Organizational development (OD) is an application or process of building a greater level of efficiency within the organization. OD develops the ongoing effort geared for long-term effects. OD works to help management and employees on a variety of levels. Organizational development is perhaps unequaled in its ability to meet any type of organization needs. However, the solutions developed from the role of OD may not be necessarily interchangeable with different organizations (Grant, 2010).
According to traditional theorists such as Fayol, Weber, and Taylor, a school of thought identifies a level of agreement in their view of organizational system implementation. These classical theorists indicate in their readings that there is perhaps a single most ideology in implementing an organizational structure (Schermerhorn, Hunt, & Osborn, 2002). However, in today’s paradigms, there are specialists whom develop techniques to deliver the perfect organizational systems. Many theorist beliefs are contrary to those of classical theorists.
In today’s organizational development, the implementation is as different as the personalities of those who regulated the various organizations Schermerhorn et al. (2002). Nevertheless, the new idea about OD implementation is perhaps fuel by the development of the contingency theory. The contingency theory is in direct contrast to the writings of the classical scholars, e.g. Taylor, Weber, and Fayol. However, in light of the contingency theory, other components give more understanding as to develop an organization that is more effective.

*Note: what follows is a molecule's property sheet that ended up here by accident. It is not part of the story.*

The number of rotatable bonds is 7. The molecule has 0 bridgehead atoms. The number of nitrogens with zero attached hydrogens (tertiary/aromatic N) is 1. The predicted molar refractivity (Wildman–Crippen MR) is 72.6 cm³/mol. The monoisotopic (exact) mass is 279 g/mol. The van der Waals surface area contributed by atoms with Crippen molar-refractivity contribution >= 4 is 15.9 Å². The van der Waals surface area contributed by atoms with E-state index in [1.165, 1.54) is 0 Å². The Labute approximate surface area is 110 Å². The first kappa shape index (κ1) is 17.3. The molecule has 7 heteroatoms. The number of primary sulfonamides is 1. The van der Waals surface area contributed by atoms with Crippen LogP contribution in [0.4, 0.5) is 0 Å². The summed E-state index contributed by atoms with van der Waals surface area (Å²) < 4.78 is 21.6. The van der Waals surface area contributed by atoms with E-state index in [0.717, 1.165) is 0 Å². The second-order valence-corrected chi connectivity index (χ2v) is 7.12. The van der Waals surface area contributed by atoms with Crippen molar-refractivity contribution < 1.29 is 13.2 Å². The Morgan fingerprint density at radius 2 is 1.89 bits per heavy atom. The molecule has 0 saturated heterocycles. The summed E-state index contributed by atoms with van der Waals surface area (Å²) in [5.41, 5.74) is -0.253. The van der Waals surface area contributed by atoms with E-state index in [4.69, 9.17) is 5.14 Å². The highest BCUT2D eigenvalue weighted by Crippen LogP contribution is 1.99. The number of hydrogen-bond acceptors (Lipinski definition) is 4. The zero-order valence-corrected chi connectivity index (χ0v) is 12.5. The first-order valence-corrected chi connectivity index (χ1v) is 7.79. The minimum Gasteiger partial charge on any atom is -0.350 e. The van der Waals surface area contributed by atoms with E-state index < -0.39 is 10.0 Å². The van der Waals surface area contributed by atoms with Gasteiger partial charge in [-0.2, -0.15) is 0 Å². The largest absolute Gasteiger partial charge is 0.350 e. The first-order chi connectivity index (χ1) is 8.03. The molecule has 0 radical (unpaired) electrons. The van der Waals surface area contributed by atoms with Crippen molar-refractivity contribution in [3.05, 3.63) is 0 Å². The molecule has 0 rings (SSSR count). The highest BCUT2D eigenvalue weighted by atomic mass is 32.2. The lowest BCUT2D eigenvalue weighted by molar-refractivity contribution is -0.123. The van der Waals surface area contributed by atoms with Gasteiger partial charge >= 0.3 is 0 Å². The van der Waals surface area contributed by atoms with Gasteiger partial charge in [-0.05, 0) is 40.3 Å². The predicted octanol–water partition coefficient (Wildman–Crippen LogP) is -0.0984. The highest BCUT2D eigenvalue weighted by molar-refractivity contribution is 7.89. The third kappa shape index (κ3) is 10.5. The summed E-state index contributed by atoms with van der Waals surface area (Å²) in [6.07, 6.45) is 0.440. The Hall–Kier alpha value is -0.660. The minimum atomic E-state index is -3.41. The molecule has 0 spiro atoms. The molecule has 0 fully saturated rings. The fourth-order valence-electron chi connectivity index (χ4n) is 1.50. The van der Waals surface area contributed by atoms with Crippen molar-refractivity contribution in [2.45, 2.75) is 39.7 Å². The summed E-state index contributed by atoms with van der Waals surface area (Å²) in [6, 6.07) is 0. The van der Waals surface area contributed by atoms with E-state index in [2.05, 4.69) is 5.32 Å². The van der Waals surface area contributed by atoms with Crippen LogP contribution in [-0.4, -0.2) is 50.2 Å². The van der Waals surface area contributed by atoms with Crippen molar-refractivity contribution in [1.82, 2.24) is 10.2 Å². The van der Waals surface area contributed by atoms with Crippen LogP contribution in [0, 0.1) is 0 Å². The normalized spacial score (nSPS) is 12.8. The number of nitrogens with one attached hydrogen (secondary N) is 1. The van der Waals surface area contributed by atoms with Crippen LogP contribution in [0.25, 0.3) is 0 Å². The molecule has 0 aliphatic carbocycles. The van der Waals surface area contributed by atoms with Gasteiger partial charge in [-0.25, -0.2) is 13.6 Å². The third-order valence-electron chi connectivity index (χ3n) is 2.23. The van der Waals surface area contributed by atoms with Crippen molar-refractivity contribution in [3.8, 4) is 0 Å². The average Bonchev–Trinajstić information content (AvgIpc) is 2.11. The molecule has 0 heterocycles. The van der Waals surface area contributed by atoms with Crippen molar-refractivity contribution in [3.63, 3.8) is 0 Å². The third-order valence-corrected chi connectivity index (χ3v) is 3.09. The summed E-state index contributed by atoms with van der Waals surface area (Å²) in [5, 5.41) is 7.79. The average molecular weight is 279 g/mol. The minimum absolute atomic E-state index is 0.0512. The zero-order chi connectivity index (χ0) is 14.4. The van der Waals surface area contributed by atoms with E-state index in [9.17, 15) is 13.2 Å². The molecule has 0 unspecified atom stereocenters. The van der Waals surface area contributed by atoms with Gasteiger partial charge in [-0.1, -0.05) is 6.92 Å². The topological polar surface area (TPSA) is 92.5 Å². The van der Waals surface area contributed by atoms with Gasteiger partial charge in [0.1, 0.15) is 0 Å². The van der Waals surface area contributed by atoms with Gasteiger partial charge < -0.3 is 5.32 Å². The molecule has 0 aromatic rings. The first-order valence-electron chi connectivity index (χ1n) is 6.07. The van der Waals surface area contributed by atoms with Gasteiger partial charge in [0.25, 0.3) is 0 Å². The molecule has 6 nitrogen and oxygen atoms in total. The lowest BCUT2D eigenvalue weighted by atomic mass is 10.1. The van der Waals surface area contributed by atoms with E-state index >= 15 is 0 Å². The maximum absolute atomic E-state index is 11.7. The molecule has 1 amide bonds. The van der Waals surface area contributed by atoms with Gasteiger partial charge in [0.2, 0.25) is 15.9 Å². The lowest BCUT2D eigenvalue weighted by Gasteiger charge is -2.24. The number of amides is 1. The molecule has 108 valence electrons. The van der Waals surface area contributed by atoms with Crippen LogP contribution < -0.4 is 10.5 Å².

According to Olum (2004) Organizational, development has occurred since the time people organized to perform unified tasks. Without a management system, work would be sporadic and completion dates would be inauspicious and slow if they progressed at all. The Development of management has helped to create unification, and the coordination of group events... In order for an organization to have effective management, it must have a well-designed management process (Koontz & Weihrich, 1990).
For example, the design of the office building by an engineer; if the engineer does not adequately design the office building for the various types of occupants, it could prove catastrophic. In a sense, the management model can perhaps offer a similar view or perspective in much the same way; in its design to fit the overall purpose of the organization. The lack of design will have disastrous consequences (Koontz & Weihrich, 1990).
Koontz and Weihrich (1990) Organizational development as well as management coincide with one another. Organizational development seeks to offer a systematic process of identifying and solving problems as they occur over time. However, the greatest tasks of organizational developments are determining what techniques to use to make sure the organization continues to improve while fueling the growth of the organization (Koontz & Weihrich, 1990).